This week’s featured article is brought to you by one of our yoga instructors and acupuncturist, Shayan Landrum. In the spirit of American Heart Month, Shayan shares her expertise in yoga and its benefits for the heart.
Yoga For The Heart
“The very presence of your breath and of your body is one of the most astonishing things in the universe, and it offers the continual opportunity to start over. This awareness allows us to start the entire project of our life over, to reinitiate all the threads of our thought, grounding it all in the immediate experience of the body. What an incredible relief it is to understand that the ultimate place of pilgrimage is right in the center of our very own heart.” –Richard Freeman
Hearts are powerful, amazing organs. The heart is our core, circulating fresh oxygen-rich blood throughout our bodies, helping us to think, move, and carry on all of our physiological functions. Every part of our being depends upon the health of our heart. Even emotionally, we refer to the heart as our center of feeling.
Because of its supreme importance, an ill heart is an ill body, and when the heart fails, nothing else can function. Unfortunately, heart disease is the leading cause of death among men and women in the U.S. February is American Heart Month, and so it is the perfect time to consider how our daily habits impact our hearts, and to reflect on improvements we could make to improve the heart and overall wellbeing. Healthy habits make for healthy people. Some of the most important health habits to cultivate are proper nutrition, physical activity, stress-reducing behaviors, positive relationships, and positive mental attitudes.
Yoga is a powerful tool in maintaining or regaining health. Yoga encourages us to move, breathe, and to strengthen our muscles and our cardiovascular system. It is a safe way to introduce physical activity, while reducing stress, and promoting positive thinking. As we begin to feel better about ourselves, there is a contagious effect and we find it easier to make healthier choices in other aspects of our lives as well.
For those of us who already have healthy hearts, yoga can help us maintain good health and prevent diseases related to lifestyle choices. For those who already have a heart condition, yoga is an excellent tool on the path to recovery. Patients who undergo cardiac procedures often have to overcome multiple challenges, including physical scarring, a loss of vitality, and the emotional shock of being cardiac patients now and into the future. Yoga is a powerful, safe, and effective way for heart patients to recover their strength and wellbeing. Practicing yoga can help build muscle, flexibility, confidence, and improve general wellness.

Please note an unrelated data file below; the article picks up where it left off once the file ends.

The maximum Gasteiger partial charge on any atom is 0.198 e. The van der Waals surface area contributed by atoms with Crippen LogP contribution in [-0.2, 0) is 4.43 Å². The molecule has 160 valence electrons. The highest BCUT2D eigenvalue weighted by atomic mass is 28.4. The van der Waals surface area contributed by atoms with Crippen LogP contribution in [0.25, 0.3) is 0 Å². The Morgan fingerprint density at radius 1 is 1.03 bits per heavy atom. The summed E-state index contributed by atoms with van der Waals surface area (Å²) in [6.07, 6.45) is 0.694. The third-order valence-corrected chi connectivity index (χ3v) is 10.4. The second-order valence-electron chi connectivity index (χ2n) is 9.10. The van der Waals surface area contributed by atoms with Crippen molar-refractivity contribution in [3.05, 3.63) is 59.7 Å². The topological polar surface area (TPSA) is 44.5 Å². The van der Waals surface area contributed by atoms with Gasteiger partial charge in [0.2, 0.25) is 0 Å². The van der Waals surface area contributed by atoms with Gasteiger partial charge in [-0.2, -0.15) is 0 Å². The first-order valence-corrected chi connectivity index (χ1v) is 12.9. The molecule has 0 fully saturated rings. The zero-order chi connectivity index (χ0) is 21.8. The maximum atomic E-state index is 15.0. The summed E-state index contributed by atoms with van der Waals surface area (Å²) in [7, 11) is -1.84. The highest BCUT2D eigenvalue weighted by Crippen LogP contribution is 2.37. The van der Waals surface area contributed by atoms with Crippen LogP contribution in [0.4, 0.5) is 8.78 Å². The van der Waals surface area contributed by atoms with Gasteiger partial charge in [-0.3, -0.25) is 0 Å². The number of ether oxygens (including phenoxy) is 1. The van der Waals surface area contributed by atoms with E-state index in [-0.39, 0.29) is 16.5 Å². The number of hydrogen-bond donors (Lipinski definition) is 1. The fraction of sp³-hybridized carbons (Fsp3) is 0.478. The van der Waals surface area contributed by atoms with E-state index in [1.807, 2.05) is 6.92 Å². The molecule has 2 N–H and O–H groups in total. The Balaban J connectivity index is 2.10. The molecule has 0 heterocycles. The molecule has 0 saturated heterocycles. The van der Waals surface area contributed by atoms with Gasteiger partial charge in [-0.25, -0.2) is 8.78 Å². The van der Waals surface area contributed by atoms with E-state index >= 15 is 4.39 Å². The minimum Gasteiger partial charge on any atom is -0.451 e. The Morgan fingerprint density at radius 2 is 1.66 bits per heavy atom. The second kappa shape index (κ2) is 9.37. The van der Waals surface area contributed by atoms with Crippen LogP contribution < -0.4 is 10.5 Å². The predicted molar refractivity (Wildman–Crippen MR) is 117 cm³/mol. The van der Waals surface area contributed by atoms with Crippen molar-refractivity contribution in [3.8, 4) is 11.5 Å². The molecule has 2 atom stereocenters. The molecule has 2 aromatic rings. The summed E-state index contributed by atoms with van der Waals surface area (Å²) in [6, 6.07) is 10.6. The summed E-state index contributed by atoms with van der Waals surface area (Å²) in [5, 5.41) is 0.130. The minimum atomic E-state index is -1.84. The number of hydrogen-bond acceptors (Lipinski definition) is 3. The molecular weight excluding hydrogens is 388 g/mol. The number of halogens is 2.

Yoga practice can increase the heart rate when postures are done in a rhythmic, uninterrupted flow. As we become more familiar with the poses, increase flexibility, and gain strength, we become more capable of maintaining a flow throughout the practice, and the heart rate can be safely elevated for a prolonged period of time.
Yoga has also been proven to have significant positive effects on the heart, particularly by increasing Heart Rate Variability. Numerous studies have shown that yoga—even very gentle, relaxing yoga—so powerfully impacts the nervous system that HRV increases, which is known to improve heart function and longevity.
Practicing yoga can help to reduce stress, improve flexibility, encourage body awareness, and promote relaxation. Yoga postures can be tailored to be more challenging for the physically fit and can also be modified to be very gentle and restorative. With continued attendance at a yoga class, many students learn to comfortably develop a basic yoga practice at home, so that yoga can become a long-term partner in health, recovery, and prevention of heart disease.
Celebrate American Heart Month by treating yourself to a gentle, therapeutic yoga class, and experience the profound effect on body and mind.